Gary Morgan is Professor of Psychology at City, University of London, UK. He investigates language development in deaf children and more recently the interaction between language and cognition. His current work is looking at reasons for the variability in results of Cochlear Implant. He also works with families, teachers and speech and language therapists to improve outcomes for deaf children.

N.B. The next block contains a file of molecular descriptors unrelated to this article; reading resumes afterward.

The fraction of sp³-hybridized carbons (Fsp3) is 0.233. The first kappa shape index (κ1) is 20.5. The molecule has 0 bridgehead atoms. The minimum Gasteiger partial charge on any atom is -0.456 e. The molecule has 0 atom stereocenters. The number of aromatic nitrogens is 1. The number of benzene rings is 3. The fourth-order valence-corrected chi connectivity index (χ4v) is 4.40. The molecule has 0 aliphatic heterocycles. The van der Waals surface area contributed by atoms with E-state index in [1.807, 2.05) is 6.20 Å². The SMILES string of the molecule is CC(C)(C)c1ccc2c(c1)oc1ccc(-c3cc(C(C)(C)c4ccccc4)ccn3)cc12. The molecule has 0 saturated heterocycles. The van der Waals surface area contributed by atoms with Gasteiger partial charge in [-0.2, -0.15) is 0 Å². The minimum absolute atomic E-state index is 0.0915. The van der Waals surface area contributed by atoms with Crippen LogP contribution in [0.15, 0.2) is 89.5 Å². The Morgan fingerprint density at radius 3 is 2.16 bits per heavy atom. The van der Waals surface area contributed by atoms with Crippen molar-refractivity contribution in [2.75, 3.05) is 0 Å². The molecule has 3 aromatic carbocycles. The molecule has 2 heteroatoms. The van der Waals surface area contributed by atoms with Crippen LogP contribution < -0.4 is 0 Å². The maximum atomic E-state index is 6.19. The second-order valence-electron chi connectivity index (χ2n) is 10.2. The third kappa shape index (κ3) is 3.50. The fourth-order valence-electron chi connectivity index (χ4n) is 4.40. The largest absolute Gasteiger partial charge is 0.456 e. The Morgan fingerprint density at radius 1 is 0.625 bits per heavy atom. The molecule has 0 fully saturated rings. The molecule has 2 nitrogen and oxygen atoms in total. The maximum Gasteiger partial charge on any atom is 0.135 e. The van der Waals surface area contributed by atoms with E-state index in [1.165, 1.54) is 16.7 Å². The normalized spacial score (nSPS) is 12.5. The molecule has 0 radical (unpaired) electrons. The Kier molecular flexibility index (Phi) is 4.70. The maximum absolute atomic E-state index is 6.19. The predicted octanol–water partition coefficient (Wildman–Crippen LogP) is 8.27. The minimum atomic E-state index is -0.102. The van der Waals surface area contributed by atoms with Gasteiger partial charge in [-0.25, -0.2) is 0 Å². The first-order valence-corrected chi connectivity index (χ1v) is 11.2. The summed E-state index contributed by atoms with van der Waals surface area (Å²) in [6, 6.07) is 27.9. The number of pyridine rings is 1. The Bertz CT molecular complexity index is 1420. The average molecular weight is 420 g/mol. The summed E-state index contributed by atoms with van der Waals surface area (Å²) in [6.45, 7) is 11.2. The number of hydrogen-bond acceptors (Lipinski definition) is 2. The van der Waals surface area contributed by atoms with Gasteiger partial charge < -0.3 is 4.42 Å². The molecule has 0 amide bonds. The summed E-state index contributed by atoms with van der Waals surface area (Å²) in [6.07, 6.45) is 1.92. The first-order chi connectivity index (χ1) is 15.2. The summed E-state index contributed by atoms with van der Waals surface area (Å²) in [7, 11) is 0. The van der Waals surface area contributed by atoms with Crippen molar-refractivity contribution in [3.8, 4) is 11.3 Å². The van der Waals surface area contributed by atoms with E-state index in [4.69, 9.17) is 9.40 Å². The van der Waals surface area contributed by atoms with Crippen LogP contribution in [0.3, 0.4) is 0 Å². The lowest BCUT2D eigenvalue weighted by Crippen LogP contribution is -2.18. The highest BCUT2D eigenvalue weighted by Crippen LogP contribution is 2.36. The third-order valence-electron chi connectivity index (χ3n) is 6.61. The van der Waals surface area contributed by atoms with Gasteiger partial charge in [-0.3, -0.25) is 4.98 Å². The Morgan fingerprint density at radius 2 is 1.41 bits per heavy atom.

Many deaf and hard-of-hearing (DHH) children who are late in developing language are at risk for delayed cognitive development and thereby weaker academic performance. This presentation reviews what is known about the development of theory of mind and executive functions in DHH children and its relationship with language development. This is important as DHH children in the mainstream are faced with demands from social interaction with other children, as well as information processing in busy classrooms. An account is proposed that starts with the development of intersubjectivity – the ability of an infant to engage in shared and reciprocal exchanges with caregivers. It is argued that since our latest hearing technologies are appearing increasingly earlier our work on parent-child interaction has to be equally sophisticated and early, in order to promote successful communicative interactions.